I thought and tentatively claimed that the market was running on fumes in early 2018. That looked prescient until the Fed started pumping again this past fall, but the market is now back near those early 2018 levels. This all continues to feel like the large, drawn-out topping process we’ve been discussing. There are many potential paths for the coming bear market to follow, and I have no strong view of which will prevail. We can’t even be certain that this recent decline will continue in the coming weeks. Nevertheless, it will all implode at some point, and the coronavirus may well be the pin. The positive feedback loops of stock buybacks, algorithmic trading, and passive investment flows will reverse. I’ve believed that Trump was certain to be reelected barring a recession. If he bungles the handling of this virus (which he has so far), the economy slips into recession (very likely), and the stock market drops into a bear market (we’re half-way there), the Democrats will have a much better chance in November. Regardless of your politics, the market is not pricing in a Democratic win. This could add to the negative feedback loop.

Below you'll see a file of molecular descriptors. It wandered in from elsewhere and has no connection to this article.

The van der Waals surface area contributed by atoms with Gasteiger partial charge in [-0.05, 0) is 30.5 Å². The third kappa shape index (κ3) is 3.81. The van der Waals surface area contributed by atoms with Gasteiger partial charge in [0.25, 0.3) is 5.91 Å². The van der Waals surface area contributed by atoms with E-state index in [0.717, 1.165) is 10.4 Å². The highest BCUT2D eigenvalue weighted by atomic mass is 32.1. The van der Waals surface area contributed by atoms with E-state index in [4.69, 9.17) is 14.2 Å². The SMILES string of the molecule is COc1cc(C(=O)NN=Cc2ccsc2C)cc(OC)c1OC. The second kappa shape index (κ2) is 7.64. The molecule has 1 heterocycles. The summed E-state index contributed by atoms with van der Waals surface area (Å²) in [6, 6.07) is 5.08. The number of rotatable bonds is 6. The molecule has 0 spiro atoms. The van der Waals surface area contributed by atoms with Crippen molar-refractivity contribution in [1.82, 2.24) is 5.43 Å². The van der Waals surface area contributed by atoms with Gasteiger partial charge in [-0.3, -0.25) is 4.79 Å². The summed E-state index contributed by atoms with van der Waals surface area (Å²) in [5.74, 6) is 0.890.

I do expect we’ll hear from the Federal Reserve soon, but if they were smart, they’d let the air come out of stocks and just blame it on the virus. This is a terrific “Get Out Of Jail Free” card for the Fed. It’s not like they have much room to cut interest rates at this point, with the Federal Funds rate at a paltry 1.55%. Despite the strategic intelligence of sitting still, I suspect Powell and the Fed will succumb to the pressure to “DO SOMETHING!!!” I’m not smart enough to figure out how cutting low interest rates or expanding QE will actually help with the virus, but St. Louis Fed President Jim Bullard tried to clear it up a few days ago on CNBC. When asked how a quarter-point rate cut would help with the flu, Jim sputtered about an interest rate cut helping because maybe you drink more orange juice than usual if you get sick. Ummmm…ok. If Americans are so bad off that they need to get a personal or home equity loan to buy more orange juice any time they get the sniffles, we’re in more trouble than I thought. This is the thinking of the geniuses who control our nation’s monetary policy. This is a nice example of why we own gold.